As, further, the ministry of priesthood is episcopally mediated by ordination, so also the communicant status of the laity is episcopally mediated by confirmation, with the logical consequence that episcopalians may not receive the sacrament from those who have not been episcopally ordained (indeed cannot, since such ministers lack what is constitutive of sacramental competence, namely, priesthood), and nonepiscopalians are not qualified to receive the sacrament in episcopal churches. This, in principle, places nonepiscopalians in a situation of the greatest spiritual danger, for, according to the theology of Anglo-Catholicism, they possess no valid sacramental ministry and are cut off from the main and essential means of spiritual grace so long as they continue in their unepiscopal state. That they are fellow-Christians would not indeed be denied; but that they are so is attributed to the so-called “uncovenanted mercies” of God.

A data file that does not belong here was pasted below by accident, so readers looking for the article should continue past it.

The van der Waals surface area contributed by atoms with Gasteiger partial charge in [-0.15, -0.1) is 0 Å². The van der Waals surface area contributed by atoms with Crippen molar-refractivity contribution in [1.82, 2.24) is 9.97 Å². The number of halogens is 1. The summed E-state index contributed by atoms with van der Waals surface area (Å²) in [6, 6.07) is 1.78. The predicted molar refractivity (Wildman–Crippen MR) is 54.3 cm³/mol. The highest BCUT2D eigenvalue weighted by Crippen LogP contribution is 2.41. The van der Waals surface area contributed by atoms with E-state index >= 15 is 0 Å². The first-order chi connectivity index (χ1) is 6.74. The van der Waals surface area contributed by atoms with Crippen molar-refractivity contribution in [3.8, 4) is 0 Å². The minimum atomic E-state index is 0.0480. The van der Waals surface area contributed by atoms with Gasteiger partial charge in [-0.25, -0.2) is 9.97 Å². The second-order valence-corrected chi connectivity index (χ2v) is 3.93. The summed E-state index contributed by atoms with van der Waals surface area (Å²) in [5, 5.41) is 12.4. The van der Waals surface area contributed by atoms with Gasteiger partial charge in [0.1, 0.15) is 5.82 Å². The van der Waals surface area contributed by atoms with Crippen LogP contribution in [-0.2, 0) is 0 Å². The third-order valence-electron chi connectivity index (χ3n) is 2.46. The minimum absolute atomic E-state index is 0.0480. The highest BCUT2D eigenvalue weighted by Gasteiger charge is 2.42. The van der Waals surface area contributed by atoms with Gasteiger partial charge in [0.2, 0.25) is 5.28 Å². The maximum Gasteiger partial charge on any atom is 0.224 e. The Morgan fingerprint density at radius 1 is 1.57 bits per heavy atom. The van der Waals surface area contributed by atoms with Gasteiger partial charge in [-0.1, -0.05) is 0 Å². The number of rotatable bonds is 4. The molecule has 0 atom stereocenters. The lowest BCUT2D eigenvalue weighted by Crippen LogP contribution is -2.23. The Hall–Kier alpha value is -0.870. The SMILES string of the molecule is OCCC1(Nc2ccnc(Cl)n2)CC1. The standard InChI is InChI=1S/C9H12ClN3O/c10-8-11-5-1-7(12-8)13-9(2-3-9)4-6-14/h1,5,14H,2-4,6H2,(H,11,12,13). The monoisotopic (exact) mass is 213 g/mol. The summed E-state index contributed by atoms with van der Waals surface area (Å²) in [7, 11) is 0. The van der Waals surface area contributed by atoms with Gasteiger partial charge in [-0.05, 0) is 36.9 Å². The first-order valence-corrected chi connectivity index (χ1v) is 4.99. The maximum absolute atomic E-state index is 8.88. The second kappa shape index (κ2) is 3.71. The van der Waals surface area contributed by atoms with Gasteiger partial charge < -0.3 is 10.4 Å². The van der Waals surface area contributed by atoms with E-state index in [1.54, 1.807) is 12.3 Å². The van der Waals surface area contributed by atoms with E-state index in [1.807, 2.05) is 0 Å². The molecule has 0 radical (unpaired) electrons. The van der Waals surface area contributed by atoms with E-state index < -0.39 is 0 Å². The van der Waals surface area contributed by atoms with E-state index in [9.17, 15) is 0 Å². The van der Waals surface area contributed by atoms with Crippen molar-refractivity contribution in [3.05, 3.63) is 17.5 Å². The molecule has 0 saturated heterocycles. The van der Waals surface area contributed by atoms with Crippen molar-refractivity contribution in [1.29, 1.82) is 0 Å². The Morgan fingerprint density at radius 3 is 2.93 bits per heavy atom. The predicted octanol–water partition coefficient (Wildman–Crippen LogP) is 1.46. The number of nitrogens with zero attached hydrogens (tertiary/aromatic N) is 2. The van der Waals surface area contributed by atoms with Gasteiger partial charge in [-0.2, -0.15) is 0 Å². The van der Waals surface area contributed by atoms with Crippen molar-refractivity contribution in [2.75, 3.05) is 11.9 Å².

Evangelicals, on the other hand, though valuing highly the threefold ministry, do not regard episcopacy as an essential ministry in the Church. They agree with Jerome and other fathers of the early Church that in the New Testament bishop and presbyter are interchangeable terms. They conceive of the episcopal office as primarily one of pastoral oversight and guardianship of apostolic faith and worship, and as in this sense a focus of unity. With Richard Hooker and the other great Anglican divines of the sixteenth and seventeenth centuries they hold scripturalness of doctrine to be paramount and questions of ministerial order and church government to be accessory.

Far from underrating the sacraments, Evangelicals use them with gratitude and rejoice in them as, when rightly received, an unfailing means of grace. But they do not divorce the ministry of the Word from the ministry of the sacraments, as Anglo-Catholics seem to do. On the contrary, with Augustine they affirm that the sacraments are a visible Word, annexed to the promises of the Gospel, that apart from the Word they cease to be sacraments, and that they are means of grace to those who receive them with sincere faith in the promises of which they are signs and seals, and a means of judgment to those who receive them unworthily.